What is the locked
In short, the final version of the finished
film. Although it may receive a small edit here or there in the next few
weeks, the film is essentially "locked" into this form.
happens once the cut is locked ?
Audio Post begins now in earnest. Once
the cut has been locked, the film can be spotted for the placement of sound
effects and music. The Supervising Sound Editor, the Director and possibly
the Film Editor and Composer will gather at one or more spotting sessions
to determine the film's audio post needs. "Spotting for music" is the process
of viewing the locked cut and deciding where the music score will be, and
where the source music will be needed. "Spotting for sound" is the process
if and where any dialogue problems may exist,
so that ADR can be cued to be recorded
where sound effects are needed and what kind
what Foley effects will be needed in the film,
If Sound design (the creation of special sound
effects), will also be needed.
What actually happens
The real job of audio post has now begun.
In the next weeks or months, the sound editors will locate and synchronize
all of the sound effects needed in the film. If necessary, they will create
Field Recordings of new sound effects needed for the film. The Foley
supervisor will cue all of the Foley effects that will be needed; they
will be recorded by the Foley Mixer and the Foley Walkers; the ADR
supervisor will cue all of the Automated Dialogue Replacement
lines that need to be recorded during the ADR sessions, and the Music
Editor will begin providing for the needs of the Composer and/or music
supervisor. The Dialogue editor(s) will begin preparing the
production audio for final mixing, and the ADR editors can commence editing
in the ADR lines, once they have been recorded.
What happens after spotting
Typically, the next few weeks or months
are occupied with sound editing of all types. The Director will be checking
on the various aspects of the sound job as time progresses, to be sure
that his vision is being realized. Usually, there is provision for one
or more "effects reviews" where the effects are listen to and approved.
The same goes for Foley, Dialogue, ADR, Sound Design and Music. When everything
is completed and approved, the next step is Mixing (also called 'dubbing'
What happens during
the mix ?
During the mix, the edited production
dialogue and ADR, sound effects, Foley and Musical elements that will comprise
the soundtrack are assembled in their edited form, and balanced by a number
of mixers to become the final soundtrack. In New York, single-mixer sessions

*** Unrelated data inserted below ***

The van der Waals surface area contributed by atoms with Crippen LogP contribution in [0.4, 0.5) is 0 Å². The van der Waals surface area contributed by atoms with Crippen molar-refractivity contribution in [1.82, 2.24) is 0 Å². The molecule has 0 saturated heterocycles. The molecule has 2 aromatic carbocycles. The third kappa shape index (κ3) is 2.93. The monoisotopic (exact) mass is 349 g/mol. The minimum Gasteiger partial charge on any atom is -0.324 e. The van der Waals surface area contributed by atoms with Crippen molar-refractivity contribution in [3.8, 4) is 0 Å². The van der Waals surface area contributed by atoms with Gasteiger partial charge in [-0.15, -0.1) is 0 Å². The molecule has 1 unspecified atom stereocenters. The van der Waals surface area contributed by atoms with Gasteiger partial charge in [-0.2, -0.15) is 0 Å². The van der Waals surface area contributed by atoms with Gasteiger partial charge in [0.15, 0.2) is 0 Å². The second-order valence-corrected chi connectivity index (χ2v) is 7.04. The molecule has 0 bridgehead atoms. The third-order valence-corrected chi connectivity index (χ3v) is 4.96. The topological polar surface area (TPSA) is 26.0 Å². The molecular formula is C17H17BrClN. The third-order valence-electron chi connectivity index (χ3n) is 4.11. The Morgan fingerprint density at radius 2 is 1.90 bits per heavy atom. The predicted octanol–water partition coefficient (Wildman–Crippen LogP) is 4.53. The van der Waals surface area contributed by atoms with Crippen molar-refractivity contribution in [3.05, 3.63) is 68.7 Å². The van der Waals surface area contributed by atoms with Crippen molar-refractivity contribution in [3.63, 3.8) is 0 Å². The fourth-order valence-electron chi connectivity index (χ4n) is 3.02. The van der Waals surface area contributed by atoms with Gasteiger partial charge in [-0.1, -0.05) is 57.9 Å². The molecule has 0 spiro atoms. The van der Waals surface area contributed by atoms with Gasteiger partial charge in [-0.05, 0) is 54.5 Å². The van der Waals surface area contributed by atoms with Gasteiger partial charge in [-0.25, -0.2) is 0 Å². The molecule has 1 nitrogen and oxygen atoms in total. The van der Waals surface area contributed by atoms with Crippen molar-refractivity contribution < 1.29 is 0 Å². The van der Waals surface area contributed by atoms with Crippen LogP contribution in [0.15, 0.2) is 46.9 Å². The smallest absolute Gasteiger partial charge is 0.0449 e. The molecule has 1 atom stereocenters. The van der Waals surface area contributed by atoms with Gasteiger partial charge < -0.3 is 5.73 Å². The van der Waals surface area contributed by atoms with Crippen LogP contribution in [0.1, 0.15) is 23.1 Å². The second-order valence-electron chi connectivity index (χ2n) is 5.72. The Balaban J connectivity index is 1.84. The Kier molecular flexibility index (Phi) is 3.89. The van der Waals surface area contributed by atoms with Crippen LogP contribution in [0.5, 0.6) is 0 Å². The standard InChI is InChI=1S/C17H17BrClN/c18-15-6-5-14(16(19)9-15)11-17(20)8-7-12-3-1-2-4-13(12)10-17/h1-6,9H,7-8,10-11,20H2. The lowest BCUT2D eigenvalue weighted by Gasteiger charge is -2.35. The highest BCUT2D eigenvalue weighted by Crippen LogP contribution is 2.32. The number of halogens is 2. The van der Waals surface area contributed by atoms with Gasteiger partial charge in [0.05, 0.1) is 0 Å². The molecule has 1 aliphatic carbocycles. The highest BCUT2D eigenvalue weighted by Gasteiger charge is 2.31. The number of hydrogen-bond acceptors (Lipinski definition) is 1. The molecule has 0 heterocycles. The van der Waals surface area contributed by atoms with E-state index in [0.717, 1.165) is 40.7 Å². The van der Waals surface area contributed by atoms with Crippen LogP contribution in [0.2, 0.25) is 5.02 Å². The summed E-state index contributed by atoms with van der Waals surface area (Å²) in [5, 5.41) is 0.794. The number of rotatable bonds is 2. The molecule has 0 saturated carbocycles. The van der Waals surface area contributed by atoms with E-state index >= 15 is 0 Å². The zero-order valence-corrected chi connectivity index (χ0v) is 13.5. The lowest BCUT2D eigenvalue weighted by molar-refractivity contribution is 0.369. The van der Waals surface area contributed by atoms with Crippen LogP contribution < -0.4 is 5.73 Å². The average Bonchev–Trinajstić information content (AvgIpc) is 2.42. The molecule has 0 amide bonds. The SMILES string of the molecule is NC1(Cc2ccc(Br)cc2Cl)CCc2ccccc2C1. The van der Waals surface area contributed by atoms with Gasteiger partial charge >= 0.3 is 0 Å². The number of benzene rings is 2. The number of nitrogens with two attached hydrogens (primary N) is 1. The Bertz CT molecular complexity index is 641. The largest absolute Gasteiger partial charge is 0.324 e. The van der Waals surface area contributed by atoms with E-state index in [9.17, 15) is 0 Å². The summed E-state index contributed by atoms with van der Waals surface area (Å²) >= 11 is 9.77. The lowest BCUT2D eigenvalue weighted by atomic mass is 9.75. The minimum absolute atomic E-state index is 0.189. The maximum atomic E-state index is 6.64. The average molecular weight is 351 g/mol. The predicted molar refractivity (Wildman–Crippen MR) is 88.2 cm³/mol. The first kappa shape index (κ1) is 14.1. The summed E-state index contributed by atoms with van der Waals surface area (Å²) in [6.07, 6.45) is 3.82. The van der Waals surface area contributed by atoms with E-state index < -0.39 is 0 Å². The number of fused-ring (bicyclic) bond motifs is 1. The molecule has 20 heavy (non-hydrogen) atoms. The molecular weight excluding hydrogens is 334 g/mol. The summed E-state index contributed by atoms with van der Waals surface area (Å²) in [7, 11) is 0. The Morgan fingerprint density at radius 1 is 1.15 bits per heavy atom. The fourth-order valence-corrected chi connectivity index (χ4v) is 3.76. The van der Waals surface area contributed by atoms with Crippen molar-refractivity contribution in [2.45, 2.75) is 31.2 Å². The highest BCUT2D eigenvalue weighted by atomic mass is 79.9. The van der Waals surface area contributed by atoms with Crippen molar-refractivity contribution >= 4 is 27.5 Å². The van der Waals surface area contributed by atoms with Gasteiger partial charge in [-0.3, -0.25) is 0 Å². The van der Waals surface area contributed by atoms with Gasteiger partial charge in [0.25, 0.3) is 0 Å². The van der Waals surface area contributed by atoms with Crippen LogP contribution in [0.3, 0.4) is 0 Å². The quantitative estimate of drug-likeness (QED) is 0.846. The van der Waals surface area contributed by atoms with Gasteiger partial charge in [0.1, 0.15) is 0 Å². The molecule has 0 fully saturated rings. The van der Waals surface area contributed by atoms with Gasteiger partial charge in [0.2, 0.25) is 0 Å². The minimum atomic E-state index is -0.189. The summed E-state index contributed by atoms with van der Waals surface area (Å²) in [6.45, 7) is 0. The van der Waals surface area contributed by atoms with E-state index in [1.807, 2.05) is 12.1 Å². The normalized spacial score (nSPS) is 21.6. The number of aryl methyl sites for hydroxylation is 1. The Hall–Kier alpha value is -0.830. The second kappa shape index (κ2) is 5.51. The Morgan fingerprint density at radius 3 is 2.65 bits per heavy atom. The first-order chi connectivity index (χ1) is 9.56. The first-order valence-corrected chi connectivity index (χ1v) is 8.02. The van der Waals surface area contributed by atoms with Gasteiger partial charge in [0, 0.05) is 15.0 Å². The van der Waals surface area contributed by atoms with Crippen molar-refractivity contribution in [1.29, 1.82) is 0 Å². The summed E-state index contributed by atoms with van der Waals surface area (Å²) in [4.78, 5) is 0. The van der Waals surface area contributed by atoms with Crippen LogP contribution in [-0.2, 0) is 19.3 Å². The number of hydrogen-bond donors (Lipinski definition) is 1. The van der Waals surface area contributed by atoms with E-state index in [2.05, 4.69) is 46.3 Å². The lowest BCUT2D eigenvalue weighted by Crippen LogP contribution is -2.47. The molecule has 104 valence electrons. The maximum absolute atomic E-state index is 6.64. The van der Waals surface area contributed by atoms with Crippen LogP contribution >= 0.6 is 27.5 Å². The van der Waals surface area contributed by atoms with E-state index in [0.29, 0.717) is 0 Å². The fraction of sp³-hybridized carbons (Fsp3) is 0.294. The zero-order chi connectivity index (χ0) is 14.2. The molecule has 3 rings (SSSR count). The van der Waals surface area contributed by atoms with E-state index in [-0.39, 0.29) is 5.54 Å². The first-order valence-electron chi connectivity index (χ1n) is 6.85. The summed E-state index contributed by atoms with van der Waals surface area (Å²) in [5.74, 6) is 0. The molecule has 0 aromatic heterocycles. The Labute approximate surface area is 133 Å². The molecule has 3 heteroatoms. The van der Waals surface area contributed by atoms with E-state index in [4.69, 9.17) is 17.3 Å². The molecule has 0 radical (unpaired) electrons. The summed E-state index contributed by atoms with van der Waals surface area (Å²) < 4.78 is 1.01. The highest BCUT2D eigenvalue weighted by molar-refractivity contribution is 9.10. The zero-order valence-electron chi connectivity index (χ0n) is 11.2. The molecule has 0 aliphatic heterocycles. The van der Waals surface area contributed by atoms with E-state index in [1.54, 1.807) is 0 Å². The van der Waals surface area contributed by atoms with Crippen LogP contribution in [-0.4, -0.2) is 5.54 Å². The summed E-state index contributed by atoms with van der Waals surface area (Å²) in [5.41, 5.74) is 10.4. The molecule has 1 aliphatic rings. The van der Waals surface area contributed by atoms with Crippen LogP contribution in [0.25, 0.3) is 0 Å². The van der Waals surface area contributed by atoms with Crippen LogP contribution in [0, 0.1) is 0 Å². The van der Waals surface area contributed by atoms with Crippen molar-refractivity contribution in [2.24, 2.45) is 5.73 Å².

are more commonplace than in Hollywood, where two-mixer and three-mixer
teams are the norm.
The mixers traditionally divide the chores
between themselves: the Lead Mixer usually handles dialogue and ADR, and
may also handle music in a two-man team. In that case, the Effects mixer
will handle sound effects and Foley. In three-man teams, they usually split
Dialogue, Effects and Music; sometimes the music mixer handles Foley, sometimes
the effects mixer covers it.
To keep the mix from becoming overwhelming,
each mixer is actually creating a small set of individual sub-mixes, called
STEMS. These mix stems (dialogue, effects, Foley, music, adds, extras,
etc) are easier to manipulate and update during the mix.
is done, what then ?
After the mix is completed and approved, films
generally require a last step called Printmastering, that combines the
various stems into a final composite soundtrack. When this is completed,
an optical or digital sound track can be created for a feature film release
It is also usual at this time to run an
'M & E' (which stands for Music and Effects) track. This
is essentially the film's soundtrack with the English language dialogue
removed. This allows foreign language versions of the project to be dubbed
easily, while preserving the original music, sound effects and Foley. During
the M & E, effects or Foley that are married to the production dialogue
tracks are removed along with the dialogue. To "fully-fill" an M &
E for a quality foreign release, those effects and Foley must be replaced.
Television movies usually do not require
print masters, unless they have been created using SURROUND SOUND techniques.
In most cases, the final stems are combined during a process called LAYBACK,
at which time the soundtrack is united with a final edited master videotape
for ultimate delivery.
What about optical
Optical soundtracks (we mentioned them
earlier). Almost all of the release formats, including the digital ones
have provision for some kind of optical soundtrack, even if only as a backup.
The optical soundtrack refers to the two-channel soundtrack that is carried
on the optical track of the film release print.
How do I get an optical
Once your surround sound format has